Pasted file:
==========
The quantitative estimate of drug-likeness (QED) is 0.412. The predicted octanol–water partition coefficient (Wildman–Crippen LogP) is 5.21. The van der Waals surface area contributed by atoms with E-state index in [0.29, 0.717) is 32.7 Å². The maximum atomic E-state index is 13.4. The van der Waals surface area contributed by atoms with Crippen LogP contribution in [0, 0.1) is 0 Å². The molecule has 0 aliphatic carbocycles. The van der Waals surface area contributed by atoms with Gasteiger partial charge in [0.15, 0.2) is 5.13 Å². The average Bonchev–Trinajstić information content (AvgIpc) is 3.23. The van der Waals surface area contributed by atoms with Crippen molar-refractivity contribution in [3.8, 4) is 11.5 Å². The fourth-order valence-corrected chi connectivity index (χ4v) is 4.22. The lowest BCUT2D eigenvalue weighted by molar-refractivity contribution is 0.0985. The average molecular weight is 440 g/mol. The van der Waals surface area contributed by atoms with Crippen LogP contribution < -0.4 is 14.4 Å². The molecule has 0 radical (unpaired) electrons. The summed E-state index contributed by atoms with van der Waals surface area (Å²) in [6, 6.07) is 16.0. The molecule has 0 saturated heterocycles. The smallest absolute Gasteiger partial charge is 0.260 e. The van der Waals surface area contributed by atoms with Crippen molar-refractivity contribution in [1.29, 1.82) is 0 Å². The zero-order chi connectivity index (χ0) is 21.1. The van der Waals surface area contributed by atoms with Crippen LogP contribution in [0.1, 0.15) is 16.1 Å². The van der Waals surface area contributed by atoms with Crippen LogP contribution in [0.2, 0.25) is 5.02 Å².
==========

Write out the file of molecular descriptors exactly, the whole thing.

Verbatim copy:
The quantitative estimate of drug-likeness (QED) is 0.412. The predicted octanol–water partition coefficient (Wildman–Crippen LogP) is 5.21. The van der Waals surface area contributed by atoms with E-state index in [0.29, 0.717) is 32.7 Å². The maximum atomic E-state index is 13.4. The van der Waals surface area contributed by atoms with Crippen LogP contribution in [0, 0.1) is 0 Å². The molecule has 0 aliphatic carbocycles. The van der Waals surface area contributed by atoms with Gasteiger partial charge in [0.15, 0.2) is 5.13 Å². The average Bonchev–Trinajstić information content (AvgIpc) is 3.23. The van der Waals surface area contributed by atoms with Crippen molar-refractivity contribution in [3.8, 4) is 11.5 Å². The fourth-order valence-corrected chi connectivity index (χ4v) is 4.22. The lowest BCUT2D eigenvalue weighted by molar-refractivity contribution is 0.0985. The average molecular weight is 440 g/mol. The van der Waals surface area contributed by atoms with Crippen LogP contribution < -0.4 is 14.4 Å². The molecule has 0 radical (unpaired) electrons. The summed E-state index contributed by atoms with van der Waals surface area (Å²) in [6, 6.07) is 16.0. The molecule has 0 saturated heterocycles. The smallest absolute Gasteiger partial charge is 0.260 e. The van der Waals surface area contributed by atoms with Crippen molar-refractivity contribution in [1.29, 1.82) is 0 Å². The zero-order chi connectivity index (χ0) is 21.1. The van der Waals surface area contributed by atoms with Crippen LogP contribution in [0.1, 0.15) is 16.1 Å². The van der Waals surface area contributed by atoms with Crippen LogP contribution in [0.2, 0.25) is 5.02 Å².